• Undina: I tried Interlude woman only twice. I loved it the first time and was tired of it the second time. Now I’m a little affraid to try it again because I don’t know what to expect that time. But of course I will – once it gets coler. I also had a feeling that it didn’t work great with the warmer weather.

    It won’t become my favorite Amouage (that place is taken by Ubar and there are at least several other contenders – Dia, Lyric, Epic, Gold, Beloved and a couple of Opuses) but I still might enjoy it while my small decant lasts. Or not. We’ll see. August 22, 2012 at 3:20pm Reply

    • Victoria: If I have to pick one Amouage I wear more often than others, it must be both Jubilations. But I have either small decants or samples of many others from the line, because they are so interesting. Escapist fantasy perfumes! August 22, 2012 at 3:50pm Reply

  • Eva S: Interesting to read your review Victoria! Myself I really liked Interlude, although it’s hard to explain why, I just find it strangly addictive! I can’t say I smell any jarring notes, whether that depends on my not so talented nose or skin chemistry I don’t know.
    My favorites from Amouage are Epic, Memoir Woman (SOTD) and Opus III.
    How do you like Opus III, since it’s made by the same perfumer? August 22, 2012 at 3:21pm Reply

    • Victoria: Who knows, Eva! The way we perceive perfumes is so individual (and nothing to do with our noses’ talents, whatever those might be), and if marketing managers knew a way to explain why some perfumes become immediate hits and others wither away on the counters, they would be willing to pay big money for it. In fact, they already do in marketing tests they perform as part of any standard perfume launch.

      But back to Amouage, Opus III is my perfume this evening, and I just realized that I completely forgot to mention it in my lineup of Amouage favorites. Yes, I like it very much. That one is addictive to me. August 22, 2012 at 4:03pm Reply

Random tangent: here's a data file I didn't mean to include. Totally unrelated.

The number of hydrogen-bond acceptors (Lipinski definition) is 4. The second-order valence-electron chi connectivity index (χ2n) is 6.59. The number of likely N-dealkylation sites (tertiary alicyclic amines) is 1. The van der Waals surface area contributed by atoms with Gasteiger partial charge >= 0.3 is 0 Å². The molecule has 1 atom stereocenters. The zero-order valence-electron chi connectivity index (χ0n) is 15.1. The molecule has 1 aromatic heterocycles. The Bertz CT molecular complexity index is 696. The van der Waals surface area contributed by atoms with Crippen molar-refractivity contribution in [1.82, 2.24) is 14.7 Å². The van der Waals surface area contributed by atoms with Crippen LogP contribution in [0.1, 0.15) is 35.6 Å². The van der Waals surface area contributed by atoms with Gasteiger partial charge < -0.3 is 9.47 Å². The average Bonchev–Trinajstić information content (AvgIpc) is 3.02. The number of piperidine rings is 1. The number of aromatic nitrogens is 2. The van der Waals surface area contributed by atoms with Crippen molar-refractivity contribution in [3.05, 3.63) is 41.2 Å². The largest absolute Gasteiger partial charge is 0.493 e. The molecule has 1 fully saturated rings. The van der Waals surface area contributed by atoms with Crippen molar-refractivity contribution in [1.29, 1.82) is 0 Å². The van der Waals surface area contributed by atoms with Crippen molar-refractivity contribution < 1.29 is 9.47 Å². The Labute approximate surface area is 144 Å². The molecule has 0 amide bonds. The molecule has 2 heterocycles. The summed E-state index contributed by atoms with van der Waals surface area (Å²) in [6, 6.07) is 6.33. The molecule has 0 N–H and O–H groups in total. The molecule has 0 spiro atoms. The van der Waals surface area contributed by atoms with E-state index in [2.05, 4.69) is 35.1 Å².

• Eva S: Review please! 🙂 August 22, 2012 at 4:15pm Reply

        • Victoria: Would love to! 🙂 I don’t know why I haven’t reviewed it yet. August 22, 2012 at 4:19pm Reply

  • ronald: I admire your ability to say what you think and be so gracious about it. I didn’t even know about Interlude until I read your review, but this discussion intrigued me enough to order a sample. August 22, 2012 at 4:47pm Reply

    • Victoria: Thank you very much, that’s a nice thing to say.
      I hope that you enjoy Interlude. Even Interlude Woman can work well on a man. It’s not a conventional feminine perfume. August 23, 2012 at 9:19am Reply

  • solanace: Thank’s for the Amouage review, V! This one I couldn’t figure out yet, but its strangeness (along with the coffee note) has kept my interest. So far, I adore Gold and Epic, and I’m getting big decants of both. I’m extremely happy with my Dia Man as well, what a luxurious drydown… August 22, 2012 at 6:34pm Reply

    • Victoria: Ok, now, I really want to try both Dias! They keep turning up among Amouage favorites in various discussions about this house.

      The toasty notes in Interlude are interesting, especially the smoky plums that weave in and out at one point. August 23, 2012 at 9:30am Reply